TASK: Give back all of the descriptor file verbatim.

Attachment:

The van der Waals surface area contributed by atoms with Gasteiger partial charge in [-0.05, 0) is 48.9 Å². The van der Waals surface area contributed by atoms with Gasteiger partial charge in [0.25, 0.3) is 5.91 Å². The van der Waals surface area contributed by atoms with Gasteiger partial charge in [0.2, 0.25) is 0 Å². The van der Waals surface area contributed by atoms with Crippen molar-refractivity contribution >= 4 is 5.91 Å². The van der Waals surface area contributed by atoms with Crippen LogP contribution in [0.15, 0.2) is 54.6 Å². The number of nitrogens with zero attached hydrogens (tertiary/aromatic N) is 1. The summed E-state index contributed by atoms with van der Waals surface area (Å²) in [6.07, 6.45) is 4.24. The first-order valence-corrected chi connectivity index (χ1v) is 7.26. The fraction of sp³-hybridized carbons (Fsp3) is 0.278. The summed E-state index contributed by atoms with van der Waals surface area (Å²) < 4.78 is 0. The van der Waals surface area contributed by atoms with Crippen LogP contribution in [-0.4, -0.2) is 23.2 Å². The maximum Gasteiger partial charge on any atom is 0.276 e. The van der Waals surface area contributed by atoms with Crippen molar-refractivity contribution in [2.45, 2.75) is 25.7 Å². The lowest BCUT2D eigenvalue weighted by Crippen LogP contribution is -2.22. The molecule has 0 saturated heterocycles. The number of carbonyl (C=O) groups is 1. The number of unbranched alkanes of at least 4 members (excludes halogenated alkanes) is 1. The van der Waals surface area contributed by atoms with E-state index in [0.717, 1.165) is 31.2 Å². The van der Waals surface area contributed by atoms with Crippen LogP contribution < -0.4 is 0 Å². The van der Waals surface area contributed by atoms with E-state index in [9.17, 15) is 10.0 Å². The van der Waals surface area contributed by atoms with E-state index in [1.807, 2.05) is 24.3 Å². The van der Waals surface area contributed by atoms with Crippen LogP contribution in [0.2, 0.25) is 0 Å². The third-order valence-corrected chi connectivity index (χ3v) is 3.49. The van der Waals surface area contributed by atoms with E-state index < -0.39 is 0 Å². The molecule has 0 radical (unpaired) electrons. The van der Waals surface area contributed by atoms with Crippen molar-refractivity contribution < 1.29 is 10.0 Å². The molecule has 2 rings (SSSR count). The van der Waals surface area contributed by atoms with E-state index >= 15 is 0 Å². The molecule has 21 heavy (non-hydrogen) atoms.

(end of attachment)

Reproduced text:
The van der Waals surface area contributed by atoms with Gasteiger partial charge in [-0.05, 0) is 48.9 Å². The van der Waals surface area contributed by atoms with Gasteiger partial charge in [0.25, 0.3) is 5.91 Å². The van der Waals surface area contributed by atoms with Gasteiger partial charge in [0.2, 0.25) is 0 Å². The van der Waals surface area contributed by atoms with Crippen molar-refractivity contribution >= 4 is 5.91 Å². The van der Waals surface area contributed by atoms with Crippen LogP contribution in [0.15, 0.2) is 54.6 Å². The number of nitrogens with zero attached hydrogens (tertiary/aromatic N) is 1. The summed E-state index contributed by atoms with van der Waals surface area (Å²) in [6.07, 6.45) is 4.24. The first-order valence-corrected chi connectivity index (χ1v) is 7.26. The fraction of sp³-hybridized carbons (Fsp3) is 0.278. The summed E-state index contributed by atoms with van der Waals surface area (Å²) < 4.78 is 0. The van der Waals surface area contributed by atoms with Crippen LogP contribution in [-0.4, -0.2) is 23.2 Å². The maximum Gasteiger partial charge on any atom is 0.276 e. The van der Waals surface area contributed by atoms with Crippen molar-refractivity contribution in [2.45, 2.75) is 25.7 Å². The lowest BCUT2D eigenvalue weighted by Crippen LogP contribution is -2.22. The molecule has 0 saturated heterocycles. The number of carbonyl (C=O) groups is 1. The number of unbranched alkanes of at least 4 members (excludes halogenated alkanes) is 1. The van der Waals surface area contributed by atoms with E-state index in [0.717, 1.165) is 31.2 Å². The van der Waals surface area contributed by atoms with Crippen LogP contribution < -0.4 is 0 Å². The van der Waals surface area contributed by atoms with E-state index in [9.17, 15) is 10.0 Å². The van der Waals surface area contributed by atoms with E-state index in [1.807, 2.05) is 24.3 Å². The van der Waals surface area contributed by atoms with Crippen LogP contribution in [0.2, 0.25) is 0 Å². The third-order valence-corrected chi connectivity index (χ3v) is 3.49. The van der Waals surface area contributed by atoms with E-state index < -0.39 is 0 Å². The molecule has 0 radical (unpaired) electrons. The van der Waals surface area contributed by atoms with Crippen molar-refractivity contribution < 1.29 is 10.0 Å². The molecule has 2 rings (SSSR count). The van der Waals surface area contributed by atoms with E-state index >= 15 is 0 Å². The molecule has 21 heavy (non-hydrogen) atoms.